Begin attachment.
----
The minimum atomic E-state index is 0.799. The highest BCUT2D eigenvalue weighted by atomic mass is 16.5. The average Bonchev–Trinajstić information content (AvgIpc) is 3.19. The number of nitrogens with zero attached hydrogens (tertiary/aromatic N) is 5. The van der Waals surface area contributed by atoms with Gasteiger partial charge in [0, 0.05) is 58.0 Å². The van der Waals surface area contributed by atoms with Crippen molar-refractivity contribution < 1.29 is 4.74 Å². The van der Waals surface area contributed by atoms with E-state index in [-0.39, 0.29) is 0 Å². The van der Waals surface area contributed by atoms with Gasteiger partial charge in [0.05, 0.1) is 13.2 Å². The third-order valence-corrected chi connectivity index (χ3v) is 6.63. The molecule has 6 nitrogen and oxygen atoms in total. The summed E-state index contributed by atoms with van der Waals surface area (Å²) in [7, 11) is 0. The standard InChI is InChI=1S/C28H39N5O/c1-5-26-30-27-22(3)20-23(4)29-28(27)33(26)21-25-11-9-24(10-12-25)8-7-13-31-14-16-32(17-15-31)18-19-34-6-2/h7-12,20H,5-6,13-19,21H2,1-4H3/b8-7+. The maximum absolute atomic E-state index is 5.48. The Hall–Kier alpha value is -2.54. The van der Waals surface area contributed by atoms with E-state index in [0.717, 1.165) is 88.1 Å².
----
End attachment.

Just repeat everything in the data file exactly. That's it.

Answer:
The minimum atomic E-state index is 0.799. The highest BCUT2D eigenvalue weighted by atomic mass is 16.5. The average Bonchev–Trinajstić information content (AvgIpc) is 3.19. The number of nitrogens with zero attached hydrogens (tertiary/aromatic N) is 5. The van der Waals surface area contributed by atoms with Gasteiger partial charge in [0, 0.05) is 58.0 Å². The van der Waals surface area contributed by atoms with Crippen molar-refractivity contribution < 1.29 is 4.74 Å². The van der Waals surface area contributed by atoms with E-state index in [-0.39, 0.29) is 0 Å². The van der Waals surface area contributed by atoms with Gasteiger partial charge in [0.05, 0.1) is 13.2 Å². The third-order valence-corrected chi connectivity index (χ3v) is 6.63. The molecule has 6 nitrogen and oxygen atoms in total. The summed E-state index contributed by atoms with van der Waals surface area (Å²) in [7, 11) is 0. The standard InChI is InChI=1S/C28H39N5O/c1-5-26-30-27-22(3)20-23(4)29-28(27)33(26)21-25-11-9-24(10-12-25)8-7-13-31-14-16-32(17-15-31)18-19-34-6-2/h7-12,20H,5-6,13-19,21H2,1-4H3/b8-7+. The maximum absolute atomic E-state index is 5.48. The Hall–Kier alpha value is -2.54. The van der Waals surface area contributed by atoms with E-state index in [0.717, 1.165) is 88.1 Å².